Jack Balkin: jackbalkin at yahoo.com
Bruce Ackerman bruce.ackerman at yale.edu
Ian Ayres ian.ayres at yale.edu
Corey Brettschneider corey_brettschneider at brown.edu
Mary Dudziak mary.l.dudziak at emory.edu
Joey Fishkin joey.fishkin at gmail.com
Heather Gerken heather.gerken at yale.edu
Abbe Gluck abbe.gluck at yale.edu
Mark Graber mgraber at law.umaryland.edu
Stephen Griffin sgriffin at tulane.edu
Jonathan Hafetz jonathan.hafetz at shu.edu
Jeremy Kessler jkessler at law.columbia.edu
Andrew Koppelman akoppelman at law.northwestern.edu
Marty Lederman msl46 at law.georgetown.edu
Sanford Levinson slevinson at law.utexas.edu
David Luban david.luban at gmail.com
Gerard Magliocca gmaglioc at iupui.edu
Jason Mazzone mazzonej at illinois.edu
Linda McClain lmcclain at bu.edu
John Mikhail mikhail at law.georgetown.edu
Frank Pasquale pasquale.frank at gmail.com
Nate Persily npersily at gmail.com
Michael Stokes Paulsen michaelstokespaulsen at gmail.com
Deborah Pearlstein dpearlst at yu.edu
Rick Pildes rick.pildes at nyu.edu
David Pozen dpozen at law.columbia.edu
Richard Primus raprimus at umich.edu
K. Sabeel Rahmansabeel.rahman at brooklaw.edu
Alice Ristroph alice.ristroph at shu.edu
Neil Siegel siegel at law.duke.edu
David Super david.super at law.georgetown.edu
Brian Tamanaha btamanaha at wulaw.wustl.edu
Nelson Tebbe nelson.tebbe at brooklaw.edu
Mark Tushnet mtushnet at law.harvard.edu
Adam Winkler winkler at ucla.edu
The Francis Schaeffer/C. Everett Koop documentary film series What Ever Happened to the Human Race? (1979), along with Schaeffer’s earlier documentary How Should We Then Live? (1977), and the books that came out of them (along with Schaeffer’s book A Christian Manifesto (1981)) were seminal in forging the alliance between evangelical and Roman Catholic conservatives embracing the “culture of life,” which now serves as the ideological grounding for the contemporary religious right (the books and films have been re-issued in recent years, and the films are available on DVD – with instructional guides).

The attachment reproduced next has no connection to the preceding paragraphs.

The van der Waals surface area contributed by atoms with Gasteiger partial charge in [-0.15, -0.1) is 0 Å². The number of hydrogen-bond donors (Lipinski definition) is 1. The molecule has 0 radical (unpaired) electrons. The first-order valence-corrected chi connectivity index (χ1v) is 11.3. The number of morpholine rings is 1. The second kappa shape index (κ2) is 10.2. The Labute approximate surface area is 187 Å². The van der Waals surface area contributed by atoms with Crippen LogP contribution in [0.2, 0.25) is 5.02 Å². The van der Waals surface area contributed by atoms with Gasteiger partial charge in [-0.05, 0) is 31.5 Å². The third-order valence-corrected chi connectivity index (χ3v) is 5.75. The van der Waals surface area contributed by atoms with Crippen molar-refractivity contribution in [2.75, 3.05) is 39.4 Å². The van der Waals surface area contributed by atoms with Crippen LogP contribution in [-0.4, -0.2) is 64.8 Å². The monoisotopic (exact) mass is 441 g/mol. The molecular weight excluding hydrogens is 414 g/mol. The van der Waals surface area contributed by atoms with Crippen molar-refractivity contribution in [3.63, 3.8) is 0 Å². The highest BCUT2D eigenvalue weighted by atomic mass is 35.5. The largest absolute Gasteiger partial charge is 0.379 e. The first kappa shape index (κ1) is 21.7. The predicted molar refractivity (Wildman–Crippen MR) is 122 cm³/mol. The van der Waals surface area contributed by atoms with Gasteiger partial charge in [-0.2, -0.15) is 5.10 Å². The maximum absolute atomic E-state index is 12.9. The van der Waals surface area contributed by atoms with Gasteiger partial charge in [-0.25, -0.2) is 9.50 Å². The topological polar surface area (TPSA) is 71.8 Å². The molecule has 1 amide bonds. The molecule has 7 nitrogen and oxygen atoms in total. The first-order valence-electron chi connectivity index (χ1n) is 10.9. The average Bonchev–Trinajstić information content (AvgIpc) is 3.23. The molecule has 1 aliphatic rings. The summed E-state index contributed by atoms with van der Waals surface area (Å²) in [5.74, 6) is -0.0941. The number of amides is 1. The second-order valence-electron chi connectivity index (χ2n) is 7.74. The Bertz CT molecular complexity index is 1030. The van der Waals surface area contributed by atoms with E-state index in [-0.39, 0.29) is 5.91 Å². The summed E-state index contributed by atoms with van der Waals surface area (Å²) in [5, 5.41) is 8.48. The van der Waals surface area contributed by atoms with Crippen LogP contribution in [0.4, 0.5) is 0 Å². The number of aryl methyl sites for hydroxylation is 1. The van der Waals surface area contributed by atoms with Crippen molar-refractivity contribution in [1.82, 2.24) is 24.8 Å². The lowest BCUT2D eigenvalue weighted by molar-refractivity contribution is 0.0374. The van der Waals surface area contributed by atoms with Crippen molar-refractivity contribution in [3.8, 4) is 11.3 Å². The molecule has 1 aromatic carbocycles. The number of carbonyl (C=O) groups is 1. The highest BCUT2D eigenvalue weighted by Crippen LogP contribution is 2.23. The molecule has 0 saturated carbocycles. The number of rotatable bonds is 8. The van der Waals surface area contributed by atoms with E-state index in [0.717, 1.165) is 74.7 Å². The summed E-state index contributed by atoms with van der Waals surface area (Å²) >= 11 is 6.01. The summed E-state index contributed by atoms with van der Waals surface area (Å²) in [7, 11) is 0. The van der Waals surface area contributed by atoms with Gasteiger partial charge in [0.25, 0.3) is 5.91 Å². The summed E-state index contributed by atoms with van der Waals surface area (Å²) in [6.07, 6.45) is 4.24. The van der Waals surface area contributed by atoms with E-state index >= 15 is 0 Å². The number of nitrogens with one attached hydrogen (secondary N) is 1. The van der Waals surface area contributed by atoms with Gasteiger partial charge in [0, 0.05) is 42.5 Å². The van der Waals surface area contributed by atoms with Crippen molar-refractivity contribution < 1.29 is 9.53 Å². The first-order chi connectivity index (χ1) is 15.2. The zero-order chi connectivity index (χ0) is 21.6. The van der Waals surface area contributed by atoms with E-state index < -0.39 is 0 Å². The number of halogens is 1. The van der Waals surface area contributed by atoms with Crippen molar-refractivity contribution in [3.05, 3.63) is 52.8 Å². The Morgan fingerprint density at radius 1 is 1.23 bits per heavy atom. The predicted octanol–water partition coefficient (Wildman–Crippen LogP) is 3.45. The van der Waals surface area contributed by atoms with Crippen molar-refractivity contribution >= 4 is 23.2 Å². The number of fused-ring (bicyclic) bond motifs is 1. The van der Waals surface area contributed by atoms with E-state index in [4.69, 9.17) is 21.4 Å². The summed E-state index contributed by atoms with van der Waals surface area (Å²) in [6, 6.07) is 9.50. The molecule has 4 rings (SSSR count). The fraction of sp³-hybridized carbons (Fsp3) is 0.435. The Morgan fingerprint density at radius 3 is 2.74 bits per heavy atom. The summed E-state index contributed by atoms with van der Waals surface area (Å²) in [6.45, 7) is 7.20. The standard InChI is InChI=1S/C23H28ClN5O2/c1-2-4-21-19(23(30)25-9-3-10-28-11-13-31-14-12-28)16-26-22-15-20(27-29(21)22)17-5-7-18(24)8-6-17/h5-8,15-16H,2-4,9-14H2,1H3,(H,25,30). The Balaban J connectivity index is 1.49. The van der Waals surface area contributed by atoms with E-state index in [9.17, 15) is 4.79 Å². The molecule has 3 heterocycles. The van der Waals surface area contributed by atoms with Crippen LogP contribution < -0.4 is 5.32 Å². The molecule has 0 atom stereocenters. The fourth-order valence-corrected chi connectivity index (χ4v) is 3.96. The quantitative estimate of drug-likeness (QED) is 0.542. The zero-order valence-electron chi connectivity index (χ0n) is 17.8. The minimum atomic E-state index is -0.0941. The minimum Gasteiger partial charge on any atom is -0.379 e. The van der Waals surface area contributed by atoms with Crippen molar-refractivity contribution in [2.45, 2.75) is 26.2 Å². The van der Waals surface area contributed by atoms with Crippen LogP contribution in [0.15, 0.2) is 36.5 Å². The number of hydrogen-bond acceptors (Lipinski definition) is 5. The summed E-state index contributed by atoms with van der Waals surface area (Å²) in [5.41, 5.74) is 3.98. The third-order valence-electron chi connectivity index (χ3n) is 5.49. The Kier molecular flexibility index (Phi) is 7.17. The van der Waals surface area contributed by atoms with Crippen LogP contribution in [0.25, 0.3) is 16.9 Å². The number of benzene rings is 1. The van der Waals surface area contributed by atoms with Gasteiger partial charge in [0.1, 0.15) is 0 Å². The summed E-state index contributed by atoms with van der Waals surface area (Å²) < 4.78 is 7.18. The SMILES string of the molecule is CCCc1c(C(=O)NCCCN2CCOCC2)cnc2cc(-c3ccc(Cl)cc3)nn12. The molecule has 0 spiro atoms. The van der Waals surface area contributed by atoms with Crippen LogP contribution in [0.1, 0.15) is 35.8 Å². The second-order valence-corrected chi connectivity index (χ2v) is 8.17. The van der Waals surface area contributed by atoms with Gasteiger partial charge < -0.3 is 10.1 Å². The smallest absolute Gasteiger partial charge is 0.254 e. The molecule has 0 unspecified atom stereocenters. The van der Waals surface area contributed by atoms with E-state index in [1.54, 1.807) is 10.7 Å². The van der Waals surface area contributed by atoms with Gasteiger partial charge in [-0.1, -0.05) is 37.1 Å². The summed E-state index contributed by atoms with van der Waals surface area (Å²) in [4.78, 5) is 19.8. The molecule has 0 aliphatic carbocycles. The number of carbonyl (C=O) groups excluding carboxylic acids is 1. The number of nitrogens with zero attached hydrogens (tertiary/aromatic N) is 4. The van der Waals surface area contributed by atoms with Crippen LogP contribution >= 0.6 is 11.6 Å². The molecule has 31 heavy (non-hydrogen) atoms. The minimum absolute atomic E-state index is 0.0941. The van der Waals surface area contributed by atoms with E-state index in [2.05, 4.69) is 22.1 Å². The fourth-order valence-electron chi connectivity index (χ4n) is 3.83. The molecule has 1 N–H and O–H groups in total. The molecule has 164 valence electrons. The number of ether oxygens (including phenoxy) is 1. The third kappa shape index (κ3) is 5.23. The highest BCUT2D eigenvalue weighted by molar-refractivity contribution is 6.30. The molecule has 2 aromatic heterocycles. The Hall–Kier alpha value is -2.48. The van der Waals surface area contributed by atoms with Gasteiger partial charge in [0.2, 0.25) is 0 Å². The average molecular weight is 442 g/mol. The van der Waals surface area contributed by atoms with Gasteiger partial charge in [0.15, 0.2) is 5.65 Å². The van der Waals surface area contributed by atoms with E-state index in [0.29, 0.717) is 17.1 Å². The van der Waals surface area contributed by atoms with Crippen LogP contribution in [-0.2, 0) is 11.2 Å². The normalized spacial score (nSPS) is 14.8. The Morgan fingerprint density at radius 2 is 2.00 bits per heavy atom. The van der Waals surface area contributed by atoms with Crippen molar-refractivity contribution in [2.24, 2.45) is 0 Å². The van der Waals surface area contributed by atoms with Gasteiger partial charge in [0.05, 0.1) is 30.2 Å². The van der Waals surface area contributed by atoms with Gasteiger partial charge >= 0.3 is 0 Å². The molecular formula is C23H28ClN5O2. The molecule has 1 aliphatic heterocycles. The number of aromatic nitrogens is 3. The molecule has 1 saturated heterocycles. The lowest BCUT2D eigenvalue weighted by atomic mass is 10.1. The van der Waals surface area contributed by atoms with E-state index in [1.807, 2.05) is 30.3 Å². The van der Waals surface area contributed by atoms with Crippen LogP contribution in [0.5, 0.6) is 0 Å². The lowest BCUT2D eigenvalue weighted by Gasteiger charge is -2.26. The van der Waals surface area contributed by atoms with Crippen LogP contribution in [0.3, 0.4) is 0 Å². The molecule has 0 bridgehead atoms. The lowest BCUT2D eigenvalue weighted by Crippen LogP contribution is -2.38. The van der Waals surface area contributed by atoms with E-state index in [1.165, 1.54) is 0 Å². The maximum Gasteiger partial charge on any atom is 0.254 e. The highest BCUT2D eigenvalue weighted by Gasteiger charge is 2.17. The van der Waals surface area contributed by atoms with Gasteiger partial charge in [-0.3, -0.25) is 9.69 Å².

Before the late 1970s, most even very conservative evangelicals had no problem with artificial contraception, and, while they might not have been thrilled with it, they took the abortion question to be a Catholic issue. Schaeffer was a critical figure in changing that. These films are hardly single-issue hatchet jobs. In ten, hour-long episodes, in the format of monumental PBS documentaries like Carl Sagan’s Cosmos or Robert McNeil’s The Story of English, How Should We Then Live? surveys the history of western civilization, its religion, philosophy, art, literature, and law. While somewhat shorter (five episodes), What Ever Happened to the Human Race? is even more sophisticated, visually (the director, Francis “Frankie” Schaeffer, Jr., -- after repudiating the Christian Right, became a noted Hollywood director). At the outset of the Reagan administration, these films were screened for Republican members of Congress, and conservative political and church groups nationwide. Schaeffer’s idiosyncratic emphasis on the significance of the Scottish jurist Samuel Rutherford (who taught the Biblical roots of law) to the American Founding, over and above John Locke, was used to construct an alternative understanding of the American Founding, tying the imperative of living by Biblical law to the U.S. Constitution, via a pedigree spotlighting Rutherford's status as a teacher of Princeton’s John Witherspoon, who was himself, in turn, the teacher of “the Constitution’s author” James Madison. It is (as they say) no accident that we now have institutions called The Witherspoon Institute and The Rutherford Institute that play important roles on the religious (and legal/constitutional) right.